BEIJING, Sept. 7 (Xinhua) — Chinese investors holding a stock for more than one year will be exempted from a 5-percent dividend tax from Tuesday, authorities said.
Those who have held a stock for one month or less will have to pay 20 percent of the dividend they receive as income tax when they sell the stock, the Ministry of Finance said Monday in a statement jointly released with the country’s taxation authority and the securities regulator.
People who have held a stock for over one month to one year will have to pay a 10 percent dividend tax when they sell the stock, the statement said.
This move is part of the government’s efforts to promote long-term investment following a stock market rout since mid-June.
The Shanghai Composite has plunged more than 40 percent from a peak seen on June 12. Enditem
BEIJING, Sept. 6 (Xinhua) — China sought to create a new model for the combination of PV power generation and modern agriculture.
With the treat of anti-dumping auction from the United States and Europe potentially restricting PV enterprises’ sales channels, creating additional demand locally is now essential for PV firms.
Shi Dinghuan, President of Association of Renewable Energy of China, said that developing agricultural PV market has important implications for the country’s agricultural transformation in the long term, while, in the short term, PV agriculture would be the valid measure for PV industry to solve the industrial dilemma. Enditem
BEIJING, Sept. 9 (Xinhua) — Although growth uncertainties abound home and abroad, China has plenty of policy options — especially on the fiscal front — to put the economy on track to deliver the around 7 percent annual target.
In its latest effort, the Ministry of Finance on Tuesday put forward multiple fiscal policies aimed at stabilizing growth, such as coordinating funds to accelerate project construction, activating idle money and widening tax breaks.
Other measures include guidance funds for small and emerging businesses, and promoting public-private-partnerships (PPP).
China is battling a property downturn, industrial overcapacity, sluggish demand and struggling exports, which dragged growth down to 7 percent for the first half (H1) of the year.
On top of that, fresh pressures from capital market volatility, currency devaluation in emerging markets, and slumping global commodity prices are further muddying growth prospects.
To achieve the full year growth target, the ministry said it will closely monitor the changing dynamics in the economy and respond with more effective and targeted fiscal policies to support growth, an area where analysts say hold vast potential to shore up growth.
Fiscal surplus for the January-July period was 383 billion (60.22 billion U.S. dollars), leaving plenty room for expansionary policies to increase the budget deficit to 2.3 percent of GDP for 2015, up from last year’s target of 2.1 percent.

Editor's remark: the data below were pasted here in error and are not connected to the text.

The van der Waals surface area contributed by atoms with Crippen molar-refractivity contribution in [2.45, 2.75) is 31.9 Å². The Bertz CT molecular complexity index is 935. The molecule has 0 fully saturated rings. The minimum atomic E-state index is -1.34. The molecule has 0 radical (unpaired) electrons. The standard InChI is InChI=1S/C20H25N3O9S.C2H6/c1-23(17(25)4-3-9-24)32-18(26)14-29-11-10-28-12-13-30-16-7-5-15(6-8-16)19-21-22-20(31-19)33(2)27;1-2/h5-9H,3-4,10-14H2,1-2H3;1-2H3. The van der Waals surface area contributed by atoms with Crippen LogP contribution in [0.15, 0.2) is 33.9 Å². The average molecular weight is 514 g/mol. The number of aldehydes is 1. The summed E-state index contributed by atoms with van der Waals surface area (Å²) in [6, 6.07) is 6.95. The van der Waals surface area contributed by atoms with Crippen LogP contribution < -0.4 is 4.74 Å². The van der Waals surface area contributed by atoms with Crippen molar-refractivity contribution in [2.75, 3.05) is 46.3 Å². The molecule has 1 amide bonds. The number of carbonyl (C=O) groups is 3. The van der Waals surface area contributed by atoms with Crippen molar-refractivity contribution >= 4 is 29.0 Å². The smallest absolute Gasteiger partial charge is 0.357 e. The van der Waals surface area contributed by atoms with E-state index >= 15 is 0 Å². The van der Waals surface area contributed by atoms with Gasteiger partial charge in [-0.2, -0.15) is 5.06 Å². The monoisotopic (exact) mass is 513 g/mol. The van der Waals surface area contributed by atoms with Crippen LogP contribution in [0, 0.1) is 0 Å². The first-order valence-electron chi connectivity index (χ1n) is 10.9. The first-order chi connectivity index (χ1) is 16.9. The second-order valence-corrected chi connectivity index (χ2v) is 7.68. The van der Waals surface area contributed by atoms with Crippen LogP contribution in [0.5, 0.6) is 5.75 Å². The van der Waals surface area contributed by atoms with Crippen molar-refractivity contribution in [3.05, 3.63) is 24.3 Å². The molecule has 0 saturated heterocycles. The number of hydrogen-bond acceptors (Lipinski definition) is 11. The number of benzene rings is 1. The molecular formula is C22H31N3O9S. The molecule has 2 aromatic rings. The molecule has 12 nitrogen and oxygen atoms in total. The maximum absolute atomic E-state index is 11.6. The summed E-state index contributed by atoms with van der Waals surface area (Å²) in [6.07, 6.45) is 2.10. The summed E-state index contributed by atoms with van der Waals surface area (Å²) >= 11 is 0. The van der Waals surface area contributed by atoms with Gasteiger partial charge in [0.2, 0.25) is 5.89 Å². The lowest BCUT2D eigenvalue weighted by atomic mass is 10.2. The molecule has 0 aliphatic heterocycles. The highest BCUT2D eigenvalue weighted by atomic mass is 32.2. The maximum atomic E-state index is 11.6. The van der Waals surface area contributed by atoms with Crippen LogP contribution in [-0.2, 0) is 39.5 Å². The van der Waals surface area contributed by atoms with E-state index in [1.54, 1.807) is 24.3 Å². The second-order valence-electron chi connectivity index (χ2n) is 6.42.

Within annual budget, China could record a fiscal deficit of 2.1 trillion yuan for the August-December period, 200 billion yuan more than the same period last year, according to a recent report by China International Capital Corp. (CICC).
In addition, the government’s ongoing drive to activate unspent fiscal funds will make the expansionary fiscal policy more sustainable.
According to the finance ministry, some 13.1 billion yuan of idle fiscal funds have been retrieved and will be redistributed to growth-stabilizing sectors, and 243.8 billion yuan recovered to local budgets.
The more efficient use of idle fiscal funds is equivalent to increasing the government’s disposable funds beyond the budget without raising the government sector’s debt ratio, noted a CICC report.
Meanwhile, to dissolve debt risks of local governments, China has allowed them to replace existing debts with new bonds. The top legislature has approved the expansion of a debt swap program for local governments worth 3.2 trillion yuan in 2015.
On the back of such fiscal support, China has stepped up spending on key infrastructure such as railways in the western regions, renovation of substandard housing and underground utilities, which have all helped boost economic activity already.
“We think infrastructure-investment growth will likely be revived from July’s 16 percent year on year to 20 percent in the coming months, which in turn will provide, at the very least, a counterbalance against China’s ongoing property and heavy industry downturn,” noted a UBS report.
In an assuring message to the market, China’s top economic planner on Monday said the world’s second largest economy is stabilizing and turning for the better, citing stabilizing power use, rail freight and a warming property market as proof for the improvement.
“The economic operation is expected to maintain steady expansion to realize the full-year growth target,” the National Development and Reform Commission said. Enditem